Joe Louis 'The Brown Bomber'

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Joe Louis "The Brown Bomber"

Joe Louis was born and raised in Detroit Michigan. Although throughout his life he lived in many places including Las Vegas and Chicago, he still always considered Detroit home.

Officially Joe Louis Barrow, Joe was born in the foothills of Alabama to his mother Lillie and father Muroe Barrow on May 13, 1914. Munroe was a sharecropper, but was committed to an asylum when Joe was only two, and died when he was four. Following this his mother got a job doing washing to support her eight children, but eventually married Patrick Brooks when Joe was seven. Their large family, Lillie's eight children and Patrick's eight children, moved into an eight room house on Detroit's Macomb street in 1926. Here Joe began to go to school at first Duffield and then Bronson, two vocational schools, until he was seventeen.

While he was going to school, Joe also held two jobs, one before class and one after. Before school he worked at Detroit's Eastern Market, and after at Pickman and Dean an ice company. Joe credited much of his upper body strength and muscularity to this job saying that carrying the ice blocks (up to fifty pounds a piece) developed him.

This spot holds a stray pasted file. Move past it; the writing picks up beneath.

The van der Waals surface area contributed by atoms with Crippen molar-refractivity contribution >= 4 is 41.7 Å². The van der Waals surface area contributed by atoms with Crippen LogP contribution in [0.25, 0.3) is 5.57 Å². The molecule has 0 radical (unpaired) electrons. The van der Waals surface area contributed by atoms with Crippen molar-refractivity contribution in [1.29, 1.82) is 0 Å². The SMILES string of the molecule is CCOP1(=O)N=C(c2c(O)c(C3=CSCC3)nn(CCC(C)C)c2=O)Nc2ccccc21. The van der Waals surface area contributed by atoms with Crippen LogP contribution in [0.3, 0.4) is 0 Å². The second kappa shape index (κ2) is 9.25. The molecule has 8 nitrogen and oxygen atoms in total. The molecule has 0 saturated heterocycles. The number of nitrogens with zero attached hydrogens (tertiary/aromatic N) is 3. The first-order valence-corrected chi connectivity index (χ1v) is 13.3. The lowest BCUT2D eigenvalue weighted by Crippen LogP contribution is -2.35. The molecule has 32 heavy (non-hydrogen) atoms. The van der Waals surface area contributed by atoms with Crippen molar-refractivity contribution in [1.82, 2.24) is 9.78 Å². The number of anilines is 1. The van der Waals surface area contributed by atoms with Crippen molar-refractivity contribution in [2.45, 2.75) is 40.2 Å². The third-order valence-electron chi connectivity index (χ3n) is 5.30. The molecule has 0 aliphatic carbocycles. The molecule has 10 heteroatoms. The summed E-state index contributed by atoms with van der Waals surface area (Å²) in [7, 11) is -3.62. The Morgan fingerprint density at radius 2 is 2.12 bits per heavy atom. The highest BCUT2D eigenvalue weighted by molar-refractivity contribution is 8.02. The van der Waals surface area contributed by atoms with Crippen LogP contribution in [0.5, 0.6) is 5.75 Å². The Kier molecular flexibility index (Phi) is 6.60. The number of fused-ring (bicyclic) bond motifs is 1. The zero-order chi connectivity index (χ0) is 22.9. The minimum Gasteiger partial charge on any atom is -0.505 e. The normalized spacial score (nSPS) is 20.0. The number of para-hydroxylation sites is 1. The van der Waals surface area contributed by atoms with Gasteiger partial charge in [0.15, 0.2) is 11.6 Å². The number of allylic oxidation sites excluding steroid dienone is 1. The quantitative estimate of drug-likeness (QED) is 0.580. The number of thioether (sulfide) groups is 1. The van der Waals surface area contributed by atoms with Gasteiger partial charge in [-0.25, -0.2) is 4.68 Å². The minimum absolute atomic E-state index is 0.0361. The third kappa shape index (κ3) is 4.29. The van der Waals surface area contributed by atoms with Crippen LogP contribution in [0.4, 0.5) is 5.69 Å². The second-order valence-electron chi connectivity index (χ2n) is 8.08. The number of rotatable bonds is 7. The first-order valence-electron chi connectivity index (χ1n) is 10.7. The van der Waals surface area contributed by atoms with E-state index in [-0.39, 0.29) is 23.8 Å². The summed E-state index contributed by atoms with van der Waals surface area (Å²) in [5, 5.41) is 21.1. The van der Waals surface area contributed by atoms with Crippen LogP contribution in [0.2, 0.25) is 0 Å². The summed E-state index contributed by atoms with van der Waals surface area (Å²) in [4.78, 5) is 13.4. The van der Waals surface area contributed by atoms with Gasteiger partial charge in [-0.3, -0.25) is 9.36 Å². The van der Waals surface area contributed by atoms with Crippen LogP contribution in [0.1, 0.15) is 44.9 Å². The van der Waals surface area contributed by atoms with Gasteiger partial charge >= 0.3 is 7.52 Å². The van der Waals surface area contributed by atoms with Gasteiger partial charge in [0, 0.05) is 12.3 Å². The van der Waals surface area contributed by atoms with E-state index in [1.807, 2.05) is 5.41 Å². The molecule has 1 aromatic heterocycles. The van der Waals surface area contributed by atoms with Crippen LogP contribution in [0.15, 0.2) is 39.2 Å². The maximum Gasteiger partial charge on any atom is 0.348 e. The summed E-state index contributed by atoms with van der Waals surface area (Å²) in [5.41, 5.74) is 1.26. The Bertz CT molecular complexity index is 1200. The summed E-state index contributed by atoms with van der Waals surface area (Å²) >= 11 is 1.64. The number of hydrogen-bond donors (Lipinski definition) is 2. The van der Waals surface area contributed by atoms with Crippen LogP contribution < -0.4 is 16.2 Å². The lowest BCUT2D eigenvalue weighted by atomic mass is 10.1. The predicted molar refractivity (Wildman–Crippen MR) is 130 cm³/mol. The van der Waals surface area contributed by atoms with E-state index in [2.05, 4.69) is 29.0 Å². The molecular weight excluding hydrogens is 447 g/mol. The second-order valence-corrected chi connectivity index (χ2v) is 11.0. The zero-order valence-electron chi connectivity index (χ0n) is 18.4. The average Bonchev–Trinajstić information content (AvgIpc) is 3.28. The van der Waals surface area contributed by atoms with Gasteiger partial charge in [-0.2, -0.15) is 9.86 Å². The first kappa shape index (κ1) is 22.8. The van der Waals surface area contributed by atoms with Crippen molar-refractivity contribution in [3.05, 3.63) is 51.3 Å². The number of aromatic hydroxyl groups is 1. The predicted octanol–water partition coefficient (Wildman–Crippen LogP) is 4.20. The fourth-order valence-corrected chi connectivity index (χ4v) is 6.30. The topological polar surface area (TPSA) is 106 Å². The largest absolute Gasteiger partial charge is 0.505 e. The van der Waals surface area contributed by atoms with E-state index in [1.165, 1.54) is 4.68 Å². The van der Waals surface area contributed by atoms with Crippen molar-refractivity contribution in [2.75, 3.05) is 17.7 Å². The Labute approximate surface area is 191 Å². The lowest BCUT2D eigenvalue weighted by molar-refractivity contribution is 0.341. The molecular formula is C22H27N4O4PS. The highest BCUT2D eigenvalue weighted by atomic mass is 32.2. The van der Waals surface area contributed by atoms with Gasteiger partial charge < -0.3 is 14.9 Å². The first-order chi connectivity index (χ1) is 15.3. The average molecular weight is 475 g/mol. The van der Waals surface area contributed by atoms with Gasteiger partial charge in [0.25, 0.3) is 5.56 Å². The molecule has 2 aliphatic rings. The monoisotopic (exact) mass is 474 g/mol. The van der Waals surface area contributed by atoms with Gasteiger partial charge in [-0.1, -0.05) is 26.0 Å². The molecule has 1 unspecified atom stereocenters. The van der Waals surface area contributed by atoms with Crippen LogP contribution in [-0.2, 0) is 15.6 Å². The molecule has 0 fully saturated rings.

When he was sixteen, his mother would give him money for violin lessons, which he would turn around and use to rent a locker at an amateur boxing club. Although not happy when she found out what he had been using the violin lesson money on, Lillie simply encouraged Joe to do his best. His abbreviated name of Joe Louis began when he filled out his first set of paperwork to fight and did not have enough room for Barrow. Thus, Joe Louis became a legend instead of Joe Louis Barrow.

After being defeated early on in his career, Joe got a job working at Ford, but soon quit when his amateur boxing career took off. After being trained for a while his coaches encouraged him to pair up with a more experienced, connected coach so Joe found George Slayton who was manager of the Detroit Athletic Club. Under his direction, Joe made it to Detroit's Golden Gloves competition in 1933, but was defeated by Max Merak, a Notre Dam football star. Three months after winning his next decisive victory, the National AAU light-weight championship in St. Louis, Joe went pro. In his 54 amateur fights, Joe had won fourty-three by knock-out, seven by decision and lost four by decision.

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